Bonds and stocks are sending different signals right now, and it is hard to tell which side is correct. Bonds are reflecting an increasingly bearish outlook on the economy, with yields falling. Stocks, on the other hand, have been jubilant so far this year. The reality is that both sides cannot be correct. Historically speaking, bonds have usually been more astute is measuring the direction of the economy and markets, and if that is the case, then we would be headed for a downturn.
FINSUM: The Fed really weighed in with its view yesterday and they are clearly worried about the direction of the economy. Are bond investors right again?
Bloomberg has put out a very bearish article on the economy. The publication is arguing that there is a 2/3 chance of a recession beginning this year, and that a bear market is likely to happen alongside it. As evidence of the pending downturn, the article cites these as indicators: the nearly inverted yield curve, the big fall in stocks in Q4, weak housing activity, terrible February payrolls, and the fact that the rest of the world is slowing. One of the most acute worries though is that the Fed will keep hiking as part of an effort to leave itself room to cut rates in the next recession, an action which could drive the economy into a recession.
FINSUM: Again, much of the direction of assets and the economy depends on the Fed’s mindset. If the central bank returns to hiking, a recession looks like a sure thing. But if not, it is far from certain.
There are a lot of good reasons to own Treasuries right now, and a lot of reason to be nervous about them. Let’s take a look. The biggest risks in the market at present are mostly about the budget deficit, which makes Treasuries look weak and inflation likely to jump (as it has historically during such spending). However, there are a lot of positives too. The big one is that the Fed looks ever more likely to adopt a permanently dovish stance as it may be changing its thinking about inflation. Additionally, economic weakness will be bullish for Treasuries, so coming to the end of the cycle is not catastrophic.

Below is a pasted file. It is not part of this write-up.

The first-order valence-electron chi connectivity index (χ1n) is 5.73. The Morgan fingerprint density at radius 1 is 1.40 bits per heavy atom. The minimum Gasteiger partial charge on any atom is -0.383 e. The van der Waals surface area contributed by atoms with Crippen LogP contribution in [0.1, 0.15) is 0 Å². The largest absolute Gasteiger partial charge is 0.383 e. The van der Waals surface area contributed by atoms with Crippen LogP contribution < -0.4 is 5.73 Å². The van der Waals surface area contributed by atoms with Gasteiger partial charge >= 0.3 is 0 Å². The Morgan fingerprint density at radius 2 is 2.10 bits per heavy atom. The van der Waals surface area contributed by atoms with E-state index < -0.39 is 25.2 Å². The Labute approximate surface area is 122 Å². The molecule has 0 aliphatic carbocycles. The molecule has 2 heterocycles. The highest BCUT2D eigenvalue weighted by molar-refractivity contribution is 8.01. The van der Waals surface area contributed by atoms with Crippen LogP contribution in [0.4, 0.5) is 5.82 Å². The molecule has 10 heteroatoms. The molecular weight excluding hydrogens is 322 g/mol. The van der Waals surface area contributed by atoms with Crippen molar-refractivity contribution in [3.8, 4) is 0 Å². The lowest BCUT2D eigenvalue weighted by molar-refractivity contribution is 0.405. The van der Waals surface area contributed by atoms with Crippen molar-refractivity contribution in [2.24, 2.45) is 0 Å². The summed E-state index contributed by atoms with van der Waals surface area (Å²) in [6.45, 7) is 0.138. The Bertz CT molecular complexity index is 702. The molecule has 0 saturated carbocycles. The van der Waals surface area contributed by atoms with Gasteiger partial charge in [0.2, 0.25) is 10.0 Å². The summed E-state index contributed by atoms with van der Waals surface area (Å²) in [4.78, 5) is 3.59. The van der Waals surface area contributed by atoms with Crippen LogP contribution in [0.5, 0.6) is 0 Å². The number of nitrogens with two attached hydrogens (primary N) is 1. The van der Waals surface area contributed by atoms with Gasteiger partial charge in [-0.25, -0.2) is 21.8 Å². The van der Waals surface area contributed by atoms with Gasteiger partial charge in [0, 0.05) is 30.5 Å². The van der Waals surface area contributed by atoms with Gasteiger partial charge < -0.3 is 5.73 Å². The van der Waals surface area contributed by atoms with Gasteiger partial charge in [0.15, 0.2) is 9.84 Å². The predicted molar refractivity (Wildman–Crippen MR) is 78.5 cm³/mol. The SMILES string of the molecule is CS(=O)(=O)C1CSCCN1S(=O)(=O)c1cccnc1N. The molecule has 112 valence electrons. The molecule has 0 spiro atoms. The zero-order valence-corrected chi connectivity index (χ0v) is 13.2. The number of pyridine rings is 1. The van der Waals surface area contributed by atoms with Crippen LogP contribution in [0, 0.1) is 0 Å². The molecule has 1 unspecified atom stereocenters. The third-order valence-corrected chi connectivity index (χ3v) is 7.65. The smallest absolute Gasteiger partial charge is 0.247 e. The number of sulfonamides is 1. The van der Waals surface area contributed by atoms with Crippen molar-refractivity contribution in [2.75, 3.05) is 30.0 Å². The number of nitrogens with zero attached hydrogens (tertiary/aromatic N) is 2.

FINSUM: The best place to be on the yield curve is clearly at the short end—less rate risk and decent yields.
The market seems to have forgotten about 2013’s Taper Tantrum. The bond markets appear to feel like they are back in the driver’s seat, and seemingly no one expects the Fed to suddenly turn hawkish. A similar set up existed in 2013 prior to the big market meltdown referred to as the “Taper Tantrum”. The thing to bear in mind is that Fed chief Powell has made clear he doesn’t like being bossed around by the White House or the markets, so will not be afraid to be one step ahead of markets in making a sudden hawkish move. It is important to remember then that a survey of economists shows that they expect another rate hike this year.
FINSUM: The Fed is made up of economists, so that survey could have value. That said, we do lean towards the “no further hikes” in 2019 camp.
Investors are anxious about the chances of a recession right now. While the Fed doesn’t seem likely to hike us into one any longer, economic fundamentals have just begun to show cracks. It started with housing, then job growth for February, and now it is jobless claims. Jobless claims rose by 6,000 last week after a long stretch of falling numbers. Weekly numbers are seen as less reliable than monthly figures because of random gyrations, but the data could indicate the economy is starting to soften.
FINSUM: It is too early to tell whether this is indicative of a coming softening or just an aberration, but certainly something to pay attention to.